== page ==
eBay score: a new insect species

Sure, you can score vintage cars, one-of-a-kind guitar straps, even the odd linkurl:mass spectrometer;http://www.the-scientist.com/article/display/15309/ on linkurl:eBay.;http://www.the-scientist.com/article/display/15331/ But now it seems that a place in science history can also be purchased on the popular auction website. So learned entomologist linkurl:Richard Harrington,;http://www.rothamsted.bbsrc.ac.uk/Research/Centres/index.php?Centre=BCC vice president of the United Kingdom's Royal Entom

Bob Grant
Bob Grant

Bob Grant is Editor in Chief of The Scientist, where he started in 2007 as a Staff Writer.

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Aug 19, 2008
Sure, you can score vintage cars, one-of-a-kind guitar straps, even the odd linkurl:mass spectrometer;http://www.the-scientist.com/article/display/15309/ on linkurl:eBay.;http://www.the-scientist.com/article/display/15331/ But now it seems that a place in science history can also be purchased on the popular auction website. So learned entomologist linkurl:Richard Harrington,;http://www.rothamsted.bbsrc.ac.uk/Research/Centres/index.php?Centre=BCC vice president of the United Kingdom's Royal Entomological Society, when he recently bought an insect encased in a chunk of pre-historic amber on the site. As the linkurl:BBC;http://news.bbc.co.uk/2/hi/science/nature/7572052.stm reported, the insect turned out to be a previously undescribed linkurl:aphid;http://www.the-scientist.com/article/display/21057/ species that has been extinct for millions of years. Harrington, who is deputy science director at the centre for bioenergy and climate change at agricultural research organization Rothamsted Research, bought the pill-size bead of Balkan amber from a Lithuanian eBay user for 20 British pounds and sent it to renowned fossil aphid expert Ole Heie in Copenhagen. Heie determined that the insect, a member of the __Mindarus__ genus, was new to...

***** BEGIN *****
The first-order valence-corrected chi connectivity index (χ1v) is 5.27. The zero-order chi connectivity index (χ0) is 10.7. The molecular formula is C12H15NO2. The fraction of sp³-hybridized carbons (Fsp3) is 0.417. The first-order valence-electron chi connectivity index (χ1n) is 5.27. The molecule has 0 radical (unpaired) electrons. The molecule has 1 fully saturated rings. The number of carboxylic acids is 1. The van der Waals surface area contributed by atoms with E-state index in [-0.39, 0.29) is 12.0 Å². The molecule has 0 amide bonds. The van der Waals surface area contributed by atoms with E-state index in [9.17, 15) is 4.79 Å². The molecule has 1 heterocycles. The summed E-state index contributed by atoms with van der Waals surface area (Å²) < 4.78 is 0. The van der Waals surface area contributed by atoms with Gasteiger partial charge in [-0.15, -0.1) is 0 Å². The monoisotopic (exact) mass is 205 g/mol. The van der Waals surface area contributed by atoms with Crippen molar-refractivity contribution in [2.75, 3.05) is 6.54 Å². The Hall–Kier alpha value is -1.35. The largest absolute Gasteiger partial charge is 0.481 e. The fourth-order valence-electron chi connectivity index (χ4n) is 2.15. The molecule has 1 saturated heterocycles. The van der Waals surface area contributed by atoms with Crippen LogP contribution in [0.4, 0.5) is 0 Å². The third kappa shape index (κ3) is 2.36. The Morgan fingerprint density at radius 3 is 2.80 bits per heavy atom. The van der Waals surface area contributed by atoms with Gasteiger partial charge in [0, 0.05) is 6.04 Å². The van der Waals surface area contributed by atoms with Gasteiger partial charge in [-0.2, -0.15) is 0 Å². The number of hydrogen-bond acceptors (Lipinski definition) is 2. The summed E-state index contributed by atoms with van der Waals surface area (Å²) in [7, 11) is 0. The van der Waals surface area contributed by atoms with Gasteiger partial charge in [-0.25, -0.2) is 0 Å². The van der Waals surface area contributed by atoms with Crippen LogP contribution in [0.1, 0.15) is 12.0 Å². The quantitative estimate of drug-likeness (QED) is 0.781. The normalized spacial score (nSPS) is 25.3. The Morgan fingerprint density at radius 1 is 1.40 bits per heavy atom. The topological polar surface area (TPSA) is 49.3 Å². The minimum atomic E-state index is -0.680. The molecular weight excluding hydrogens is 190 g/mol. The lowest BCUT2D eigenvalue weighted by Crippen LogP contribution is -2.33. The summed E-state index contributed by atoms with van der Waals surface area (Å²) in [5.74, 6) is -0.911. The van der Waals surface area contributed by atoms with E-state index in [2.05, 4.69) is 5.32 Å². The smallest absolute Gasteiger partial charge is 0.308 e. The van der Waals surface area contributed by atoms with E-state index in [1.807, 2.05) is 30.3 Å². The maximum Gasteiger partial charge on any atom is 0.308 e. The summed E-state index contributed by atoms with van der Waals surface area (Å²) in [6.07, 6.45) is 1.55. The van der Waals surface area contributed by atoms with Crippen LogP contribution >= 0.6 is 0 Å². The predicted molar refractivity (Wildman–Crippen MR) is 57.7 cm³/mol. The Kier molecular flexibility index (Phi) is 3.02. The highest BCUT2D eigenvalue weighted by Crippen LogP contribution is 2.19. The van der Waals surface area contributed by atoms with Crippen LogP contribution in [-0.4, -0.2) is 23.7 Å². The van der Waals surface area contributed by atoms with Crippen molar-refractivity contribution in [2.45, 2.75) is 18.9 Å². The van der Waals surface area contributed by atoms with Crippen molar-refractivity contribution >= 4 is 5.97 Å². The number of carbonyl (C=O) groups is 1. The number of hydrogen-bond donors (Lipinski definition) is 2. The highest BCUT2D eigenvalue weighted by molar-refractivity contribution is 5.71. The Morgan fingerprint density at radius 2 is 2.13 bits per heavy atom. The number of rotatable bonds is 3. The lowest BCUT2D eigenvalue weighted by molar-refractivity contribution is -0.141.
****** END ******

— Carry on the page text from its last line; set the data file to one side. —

09/ on linkurl:eBay.;http://www.the-scientist.com/article/display/15331/ But now it seems that a place in science history can also be purchased on the popular auction website. So learned entomologist linkurl:Richard Harrington,;http://www.rothamsted.bbsrc.ac.uk/Research/Centres/index.php?Centre=BCC vice president of the United Kingdom's Royal Entomological Society, when he recently bought an insect encased in a chunk of pre-historic amber on the site. As the linkurl:BBC;http://news.bbc.co.uk/2/hi/science/nature/7572052.stm reported, the insect turned out to be a previously undescribed linkurl:aphid;http://www.the-scientist.com/article/display/21057/ species that has been extinct for millions of years. Harrington, who is deputy science director at the centre for bioenergy and climate change at agricultural research organization Rothamsted Research, bought the pill-size bead of Balkan amber from a Lithuanian eBay user for 20 British pounds and sent it to renowned fossil aphid expert Ole Heie in Copenhagen. Heie determined that the insect, a member of the __Mindarus__ genus, was new to science and named the new species __Mindarus harringtoni__ after Harrington. While ecstatic about his find, Harrington toyed with the idea of giving the new species a more playful name. "I wanted the aphid to be named __Mindarus ebayi__," he said in a Rothamsted Research linkurl:statement,;http://www.rothamsted.ac.uk/corporate/PressReleases/PressReleases.php?PRID=48 "but flippant species names are frowned upon these days! I'm delighted to have a work of nature named after me - even if it is an extinct fossil!"

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